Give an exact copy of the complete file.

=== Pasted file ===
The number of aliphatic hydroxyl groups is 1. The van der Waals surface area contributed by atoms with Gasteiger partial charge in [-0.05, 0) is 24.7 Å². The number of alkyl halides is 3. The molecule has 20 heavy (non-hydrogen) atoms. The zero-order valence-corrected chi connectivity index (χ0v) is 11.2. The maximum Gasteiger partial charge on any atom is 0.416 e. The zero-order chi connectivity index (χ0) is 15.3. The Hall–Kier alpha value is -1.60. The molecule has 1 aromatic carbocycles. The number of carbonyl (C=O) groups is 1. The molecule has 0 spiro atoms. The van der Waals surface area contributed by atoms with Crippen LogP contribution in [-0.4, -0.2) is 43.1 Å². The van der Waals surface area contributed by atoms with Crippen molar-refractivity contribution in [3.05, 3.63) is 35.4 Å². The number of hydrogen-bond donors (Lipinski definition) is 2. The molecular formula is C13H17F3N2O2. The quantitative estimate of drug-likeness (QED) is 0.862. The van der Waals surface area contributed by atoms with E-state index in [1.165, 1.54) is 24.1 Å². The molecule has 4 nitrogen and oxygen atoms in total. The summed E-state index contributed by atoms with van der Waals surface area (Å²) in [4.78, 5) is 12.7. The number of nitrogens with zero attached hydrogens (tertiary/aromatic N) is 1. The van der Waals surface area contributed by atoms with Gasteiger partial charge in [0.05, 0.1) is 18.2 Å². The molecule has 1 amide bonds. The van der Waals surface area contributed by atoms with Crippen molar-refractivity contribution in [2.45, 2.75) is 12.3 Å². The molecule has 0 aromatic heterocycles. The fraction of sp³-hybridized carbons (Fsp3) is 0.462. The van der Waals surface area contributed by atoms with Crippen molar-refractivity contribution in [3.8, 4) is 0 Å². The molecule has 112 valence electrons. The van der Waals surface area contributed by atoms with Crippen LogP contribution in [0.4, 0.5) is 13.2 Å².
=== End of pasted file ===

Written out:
The number of aliphatic hydroxyl groups is 1. The van der Waals surface area contributed by atoms with Gasteiger partial charge in [-0.05, 0) is 24.7 Å². The number of alkyl halides is 3. The molecule has 20 heavy (non-hydrogen) atoms. The zero-order valence-corrected chi connectivity index (χ0v) is 11.2. The maximum Gasteiger partial charge on any atom is 0.416 e. The zero-order chi connectivity index (χ0) is 15.3. The Hall–Kier alpha value is -1.60. The molecule has 1 aromatic carbocycles. The number of carbonyl (C=O) groups is 1. The molecule has 0 spiro atoms. The van der Waals surface area contributed by atoms with Crippen LogP contribution in [-0.4, -0.2) is 43.1 Å². The van der Waals surface area contributed by atoms with Crippen molar-refractivity contribution in [3.05, 3.63) is 35.4 Å². The number of hydrogen-bond donors (Lipinski definition) is 2. The molecular formula is C13H17F3N2O2. The quantitative estimate of drug-likeness (QED) is 0.862. The van der Waals surface area contributed by atoms with E-state index in [1.165, 1.54) is 24.1 Å². The molecule has 4 nitrogen and oxygen atoms in total. The summed E-state index contributed by atoms with van der Waals surface area (Å²) in [4.78, 5) is 12.7. The number of nitrogens with zero attached hydrogens (tertiary/aromatic N) is 1. The van der Waals surface area contributed by atoms with Gasteiger partial charge in [0.05, 0.1) is 18.2 Å². The molecule has 1 amide bonds. The van der Waals surface area contributed by atoms with Crippen molar-refractivity contribution in [2.45, 2.75) is 12.3 Å². The molecule has 0 aromatic heterocycles. The fraction of sp³-hybridized carbons (Fsp3) is 0.462. The van der Waals surface area contributed by atoms with Crippen molar-refractivity contribution in [3.8, 4) is 0 Å². The molecule has 112 valence electrons. The van der Waals surface area contributed by atoms with Crippen LogP contribution in [0.4, 0.5) is 13.2 Å².